given up in India? Another committee appointed jointly by ICMR and the WHO went
into the epidemiological aspects of the causation of TB under Indian
conditions. It concluded that though BCG may not protect against TB of lung
which occurs mostly in adults, it could provide substantial protection against
childhood forms of TB such as tubercular meningitis, miliary TB. The protective
effect of BCG against these forms of TB was not studied in Chingleput Trial. In
India BCG vaccination policy was revised and it was recommended to be given at
an early age preferably before the end of the first year after birth by
integrating under UIP. BCG vaccination policies in many other countries were
also revised as a consequence of the Chingleput study findings.
of TB underwent revolutionary changes in the seventies owing to the
availability of two well-tolerated and highly effective drugs – rifampicin and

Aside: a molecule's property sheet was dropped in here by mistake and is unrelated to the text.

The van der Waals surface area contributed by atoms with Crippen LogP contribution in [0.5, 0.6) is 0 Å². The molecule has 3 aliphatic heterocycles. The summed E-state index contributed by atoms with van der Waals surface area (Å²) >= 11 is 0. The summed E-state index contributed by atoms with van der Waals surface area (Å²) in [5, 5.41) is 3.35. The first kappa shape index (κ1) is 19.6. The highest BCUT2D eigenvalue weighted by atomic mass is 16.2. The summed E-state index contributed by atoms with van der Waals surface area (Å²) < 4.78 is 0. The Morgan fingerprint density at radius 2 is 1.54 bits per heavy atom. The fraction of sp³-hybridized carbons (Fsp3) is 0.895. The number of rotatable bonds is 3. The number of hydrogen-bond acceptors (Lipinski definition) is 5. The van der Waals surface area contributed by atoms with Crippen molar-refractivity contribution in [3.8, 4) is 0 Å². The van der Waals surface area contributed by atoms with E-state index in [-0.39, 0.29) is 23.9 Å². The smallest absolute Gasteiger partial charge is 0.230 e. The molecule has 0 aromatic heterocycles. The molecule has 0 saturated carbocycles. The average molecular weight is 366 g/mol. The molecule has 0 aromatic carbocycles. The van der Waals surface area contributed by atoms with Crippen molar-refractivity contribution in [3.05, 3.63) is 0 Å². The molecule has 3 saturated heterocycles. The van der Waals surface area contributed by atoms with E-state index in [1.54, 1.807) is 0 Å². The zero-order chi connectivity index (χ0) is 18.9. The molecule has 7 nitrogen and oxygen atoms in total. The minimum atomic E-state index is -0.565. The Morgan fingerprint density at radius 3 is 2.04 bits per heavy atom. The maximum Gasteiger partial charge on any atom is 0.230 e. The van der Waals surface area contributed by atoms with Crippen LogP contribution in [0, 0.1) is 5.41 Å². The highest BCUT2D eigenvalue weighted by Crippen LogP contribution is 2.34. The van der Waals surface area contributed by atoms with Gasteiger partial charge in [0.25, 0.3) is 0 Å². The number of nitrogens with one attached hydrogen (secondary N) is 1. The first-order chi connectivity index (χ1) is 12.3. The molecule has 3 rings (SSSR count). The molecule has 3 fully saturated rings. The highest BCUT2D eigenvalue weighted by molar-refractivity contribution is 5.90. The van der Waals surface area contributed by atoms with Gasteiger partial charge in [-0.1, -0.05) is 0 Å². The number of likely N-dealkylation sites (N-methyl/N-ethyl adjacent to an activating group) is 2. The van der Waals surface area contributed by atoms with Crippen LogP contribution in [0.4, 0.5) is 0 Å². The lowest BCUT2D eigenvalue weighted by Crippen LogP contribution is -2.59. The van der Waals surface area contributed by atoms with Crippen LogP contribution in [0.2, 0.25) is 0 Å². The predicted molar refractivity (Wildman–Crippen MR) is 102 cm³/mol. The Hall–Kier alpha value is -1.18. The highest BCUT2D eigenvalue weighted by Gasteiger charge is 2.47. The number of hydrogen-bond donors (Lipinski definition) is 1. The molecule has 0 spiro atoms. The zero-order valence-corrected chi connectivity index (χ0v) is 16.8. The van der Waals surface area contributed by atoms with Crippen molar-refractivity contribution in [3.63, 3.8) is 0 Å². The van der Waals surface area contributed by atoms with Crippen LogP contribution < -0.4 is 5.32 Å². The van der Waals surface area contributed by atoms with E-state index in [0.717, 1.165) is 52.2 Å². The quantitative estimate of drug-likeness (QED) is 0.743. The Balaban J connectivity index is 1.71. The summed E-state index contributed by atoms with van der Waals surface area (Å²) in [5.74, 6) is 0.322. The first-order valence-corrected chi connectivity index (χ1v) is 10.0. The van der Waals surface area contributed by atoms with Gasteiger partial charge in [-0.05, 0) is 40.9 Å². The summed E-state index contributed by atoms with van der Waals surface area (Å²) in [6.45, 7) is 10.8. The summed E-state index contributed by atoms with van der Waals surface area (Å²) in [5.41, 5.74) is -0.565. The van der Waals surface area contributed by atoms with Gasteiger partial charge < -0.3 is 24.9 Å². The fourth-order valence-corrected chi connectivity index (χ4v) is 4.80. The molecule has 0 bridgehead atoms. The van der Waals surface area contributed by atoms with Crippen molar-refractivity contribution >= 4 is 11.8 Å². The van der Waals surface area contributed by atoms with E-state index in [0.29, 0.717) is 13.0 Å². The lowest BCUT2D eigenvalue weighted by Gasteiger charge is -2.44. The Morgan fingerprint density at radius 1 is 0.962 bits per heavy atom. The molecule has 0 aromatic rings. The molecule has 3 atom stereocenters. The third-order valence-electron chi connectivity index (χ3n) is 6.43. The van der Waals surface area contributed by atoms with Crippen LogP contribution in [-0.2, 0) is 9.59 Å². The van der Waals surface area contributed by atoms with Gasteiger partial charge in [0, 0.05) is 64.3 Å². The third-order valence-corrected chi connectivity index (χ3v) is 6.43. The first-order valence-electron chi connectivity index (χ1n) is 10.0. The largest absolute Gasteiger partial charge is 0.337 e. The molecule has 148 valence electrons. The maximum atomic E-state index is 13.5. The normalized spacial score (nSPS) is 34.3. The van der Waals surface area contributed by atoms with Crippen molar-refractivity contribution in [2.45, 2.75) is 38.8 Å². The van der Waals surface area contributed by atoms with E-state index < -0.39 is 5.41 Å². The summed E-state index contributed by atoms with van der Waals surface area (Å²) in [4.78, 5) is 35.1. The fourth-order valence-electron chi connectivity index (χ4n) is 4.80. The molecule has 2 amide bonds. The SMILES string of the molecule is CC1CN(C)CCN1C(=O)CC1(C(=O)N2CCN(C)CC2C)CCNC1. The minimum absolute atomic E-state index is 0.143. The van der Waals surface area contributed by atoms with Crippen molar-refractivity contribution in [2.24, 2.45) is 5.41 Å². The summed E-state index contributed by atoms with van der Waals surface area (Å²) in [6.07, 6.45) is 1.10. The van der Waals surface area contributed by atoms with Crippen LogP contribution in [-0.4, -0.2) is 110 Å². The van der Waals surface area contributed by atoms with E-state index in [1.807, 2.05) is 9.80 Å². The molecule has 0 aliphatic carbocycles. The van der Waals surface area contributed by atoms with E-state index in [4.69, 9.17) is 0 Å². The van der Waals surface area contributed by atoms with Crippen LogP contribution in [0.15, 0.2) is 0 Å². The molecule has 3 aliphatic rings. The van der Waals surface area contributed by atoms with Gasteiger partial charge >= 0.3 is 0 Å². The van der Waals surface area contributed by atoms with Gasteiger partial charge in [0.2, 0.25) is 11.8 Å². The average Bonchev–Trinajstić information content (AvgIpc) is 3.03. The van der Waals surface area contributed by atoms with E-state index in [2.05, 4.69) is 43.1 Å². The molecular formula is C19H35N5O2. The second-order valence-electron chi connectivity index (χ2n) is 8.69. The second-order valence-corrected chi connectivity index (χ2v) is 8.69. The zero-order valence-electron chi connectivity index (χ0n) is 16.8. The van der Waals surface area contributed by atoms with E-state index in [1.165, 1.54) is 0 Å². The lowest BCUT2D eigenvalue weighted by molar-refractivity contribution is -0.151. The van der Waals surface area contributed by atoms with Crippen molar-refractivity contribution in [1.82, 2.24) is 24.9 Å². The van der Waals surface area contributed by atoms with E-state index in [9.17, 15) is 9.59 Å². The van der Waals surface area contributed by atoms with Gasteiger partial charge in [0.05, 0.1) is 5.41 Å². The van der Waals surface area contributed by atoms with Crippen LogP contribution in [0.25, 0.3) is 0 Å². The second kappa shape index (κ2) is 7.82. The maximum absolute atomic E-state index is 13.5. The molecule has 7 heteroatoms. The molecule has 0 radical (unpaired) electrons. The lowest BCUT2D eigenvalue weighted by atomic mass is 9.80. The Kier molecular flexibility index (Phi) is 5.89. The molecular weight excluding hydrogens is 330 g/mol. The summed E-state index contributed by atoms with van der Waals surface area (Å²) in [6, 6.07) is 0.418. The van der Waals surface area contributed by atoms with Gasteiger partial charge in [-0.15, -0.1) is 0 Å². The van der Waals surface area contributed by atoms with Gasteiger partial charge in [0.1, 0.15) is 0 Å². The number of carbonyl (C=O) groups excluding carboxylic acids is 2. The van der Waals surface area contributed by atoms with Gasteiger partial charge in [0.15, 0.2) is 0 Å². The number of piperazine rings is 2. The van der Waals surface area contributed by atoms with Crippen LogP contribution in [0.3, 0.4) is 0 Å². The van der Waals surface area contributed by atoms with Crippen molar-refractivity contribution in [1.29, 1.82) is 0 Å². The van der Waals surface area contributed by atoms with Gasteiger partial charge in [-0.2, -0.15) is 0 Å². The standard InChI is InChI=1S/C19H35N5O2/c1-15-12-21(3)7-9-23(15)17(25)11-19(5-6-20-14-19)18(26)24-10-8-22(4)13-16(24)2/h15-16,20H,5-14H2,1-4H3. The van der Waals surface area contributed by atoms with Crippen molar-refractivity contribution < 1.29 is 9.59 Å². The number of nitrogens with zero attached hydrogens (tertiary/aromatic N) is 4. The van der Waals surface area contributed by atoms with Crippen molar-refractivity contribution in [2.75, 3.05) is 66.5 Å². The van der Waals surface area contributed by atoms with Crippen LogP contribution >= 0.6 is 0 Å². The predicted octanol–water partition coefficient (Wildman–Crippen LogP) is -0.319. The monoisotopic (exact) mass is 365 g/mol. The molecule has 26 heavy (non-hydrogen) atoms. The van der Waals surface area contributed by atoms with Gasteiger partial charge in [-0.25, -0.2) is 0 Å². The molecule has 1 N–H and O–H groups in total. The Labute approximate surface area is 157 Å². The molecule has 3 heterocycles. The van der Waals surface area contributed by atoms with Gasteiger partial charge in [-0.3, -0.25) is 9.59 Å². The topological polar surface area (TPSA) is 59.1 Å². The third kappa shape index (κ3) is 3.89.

pyrazinamide. These drugs allowed short course chemotherapy (SCC) and made it
possible to simplify treatment and reduce its duration. Discovery of rifampicin
in 1967 is considered as one of the greatest achievements in the history of
development of anti-TB drugs. After its discovery no new drug has been found.
of the programme It is not possible to measure disease burden accurately
through monitoring. However, it is an important tool to evaluate the
performance of the units of the DTPs in an ongoing manner and take corrective
action simultaneously. This would improve the programme efficiency on a regular
basis. Till 1978 monitoring of the programme was done by northern and southern
regional centres and from then by NTI only.
Evaluation of the NTP
The NTI had
believed in assessment and evaluation as an ongoing process. It welcomed the
idea of periodic assessment, especially from experts, on scientific lines as
they are vital to the growth and improvement in the programme.
was evaluated by three agencies, ICMR, Institute of Communication, Operations
Research and Community Involvement (ICORCI) and WHO.
the Government of India, together with the World Health Organization (WHO) and
Swedish International Development Agency (SIDA), reviewed the national
programme and concluded that it suffered from managerial weakness, inadequate
funding, over-reliance on x-ray, non-standard treatment regimens, low rates of
treatment completion, and lack of systematic information on treatment outcomes.
As a result, a Revised National Tuberculosis Control Programme (RNTCP) was